IN the October Digihub section of Business Brief magazine, Olly Duquemin, Resolution IT's Joint Managing Director, offers practical advice for businesses in relation to the information technology that underpins so many companies today.
How can you be certain of getting the important decisions right?
Increasingly, it’s not just what IT you choose that’s important. It’s how you use it, protect it from cyber attack, flex it to develop your organisation and then future-proof those vital systems.
Next year’s introduction of Guernsey’s EU-equivalent General Data Protection Regulation adds a significant new compliance overhead to what you do and how you store client data, with punitive financial penalties if you get it wrong.
In short, the IT landscape has become a potential minefield for anyone responsible for it – which is why so many businesses are now choosing to partner with specialist proactive providers like Resolution IT.
Whether your business requires total IT support, expertise for a particular project or simply needs to maintain business as usual, an outsourced service is tailored to your operational needs and budget.
And importantly, regulators are increasingly viewing the use of a properly qualified technology partner as best practice in meeting complex compliance requirements. Company boards in particular appreciate this additional level of comfort.
Such partnerships can be as bespoke as full outsourcing to one-off project management but ultimately relieves you of the burden of recruiting, retaining and paying your own professional team and ensuring they remain fully qualified.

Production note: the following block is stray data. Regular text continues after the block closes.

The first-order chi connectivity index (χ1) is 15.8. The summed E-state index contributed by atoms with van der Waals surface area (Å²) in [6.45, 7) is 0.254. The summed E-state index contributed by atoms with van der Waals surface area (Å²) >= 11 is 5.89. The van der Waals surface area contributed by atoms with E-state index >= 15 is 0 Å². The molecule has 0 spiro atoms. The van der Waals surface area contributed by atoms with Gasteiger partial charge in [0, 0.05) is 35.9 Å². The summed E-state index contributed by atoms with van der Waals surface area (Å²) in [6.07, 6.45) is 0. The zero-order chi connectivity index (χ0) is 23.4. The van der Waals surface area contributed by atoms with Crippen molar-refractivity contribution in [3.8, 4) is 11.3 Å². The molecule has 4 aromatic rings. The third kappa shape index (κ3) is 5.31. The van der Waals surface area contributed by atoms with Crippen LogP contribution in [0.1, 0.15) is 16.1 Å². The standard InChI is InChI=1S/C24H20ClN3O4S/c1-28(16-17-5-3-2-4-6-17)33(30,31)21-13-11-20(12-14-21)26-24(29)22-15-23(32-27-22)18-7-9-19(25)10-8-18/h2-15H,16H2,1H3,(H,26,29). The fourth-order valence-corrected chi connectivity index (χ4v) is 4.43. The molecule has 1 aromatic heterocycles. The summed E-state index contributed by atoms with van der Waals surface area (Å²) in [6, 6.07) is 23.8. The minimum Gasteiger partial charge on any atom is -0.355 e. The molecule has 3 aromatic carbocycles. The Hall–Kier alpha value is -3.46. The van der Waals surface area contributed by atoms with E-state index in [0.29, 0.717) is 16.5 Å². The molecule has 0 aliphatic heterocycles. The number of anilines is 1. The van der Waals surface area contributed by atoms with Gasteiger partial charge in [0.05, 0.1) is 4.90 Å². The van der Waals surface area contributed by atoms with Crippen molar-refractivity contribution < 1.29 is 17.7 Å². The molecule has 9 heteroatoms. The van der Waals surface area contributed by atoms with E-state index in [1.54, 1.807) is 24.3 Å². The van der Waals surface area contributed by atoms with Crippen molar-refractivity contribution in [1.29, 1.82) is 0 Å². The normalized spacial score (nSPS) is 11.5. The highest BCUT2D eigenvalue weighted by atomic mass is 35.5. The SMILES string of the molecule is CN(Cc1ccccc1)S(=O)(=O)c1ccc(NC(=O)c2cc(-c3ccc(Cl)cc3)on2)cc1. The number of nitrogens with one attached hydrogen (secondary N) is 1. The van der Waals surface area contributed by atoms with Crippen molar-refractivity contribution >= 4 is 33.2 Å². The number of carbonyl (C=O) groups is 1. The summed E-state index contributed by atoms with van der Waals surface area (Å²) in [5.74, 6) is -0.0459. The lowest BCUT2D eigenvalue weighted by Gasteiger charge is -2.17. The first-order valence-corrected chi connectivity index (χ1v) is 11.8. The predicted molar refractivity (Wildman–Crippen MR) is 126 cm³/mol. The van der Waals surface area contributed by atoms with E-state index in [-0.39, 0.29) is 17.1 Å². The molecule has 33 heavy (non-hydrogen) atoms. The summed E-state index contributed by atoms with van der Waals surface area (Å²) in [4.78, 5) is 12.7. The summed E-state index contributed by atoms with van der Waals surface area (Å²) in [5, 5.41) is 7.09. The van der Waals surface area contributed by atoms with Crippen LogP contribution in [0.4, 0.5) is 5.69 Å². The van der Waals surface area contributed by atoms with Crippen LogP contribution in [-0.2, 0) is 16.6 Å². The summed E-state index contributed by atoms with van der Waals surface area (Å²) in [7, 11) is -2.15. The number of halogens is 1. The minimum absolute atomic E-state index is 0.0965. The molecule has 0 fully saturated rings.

Given the advantages reported by so many businesses which adopt this approach, what’s the catch? Seriously, there isn’t. But the system protections and on-call expertise you gain will only be as good as the time you invest in choosing the right partner.
You need to establish your chosen provider:
• Has a fully staffed team which is approachable, technically proficient and capable of dealing with any IT issue.
• Provides active account management with regular two-way feedback and advice on service level performance, latest information security and technology changes.
• Is open and transparent from outset about what is included – or not – in your support or managed service contract. They should also be able to provide you with a regular utilisation report so both parties know exactly how the contract is working.
• Uses thorough staff security vetting and employs fit and suitable people to trust with access to your business-critical systems and confidential information.
• Is financially sound with acceptable levels of monetary commitments and is able to demonstrate robust business sustainability plans to meet these financial obligations, now and in the future.
• Can demonstrate an extensive list of IT partners, vendors and certifications.
• Receives good references. Call colleagues who currently use the provider and get their feedback. Ask the provider for site references.
• Makes it easy to onboard and off-board. Moving to or from a new provider is often perceived as a difficult, lengthy and costly process. A reputable and professional provider should ensure this transition is seamless.
If your provider meets all these requirements, you then also need to know how it scores on providing the basics.
A proactive approach to ‘keeping the lights on’ must be a given. Your IT partner should be using state-of-the art software to continuously monitor what’s happening behind the scenes and adjusting your system to make sure it is in the best possible health and demonstrate what’s been done.
Regular system health checks and monthly, if not weekly, security patching should be the norm.
When it comes to cyber security, your chosen partner should also have achieved the Information Assurance for Small and Medium Enterprises (IASME) Governance Gold standard in addition to Cyber Essentials accreditation.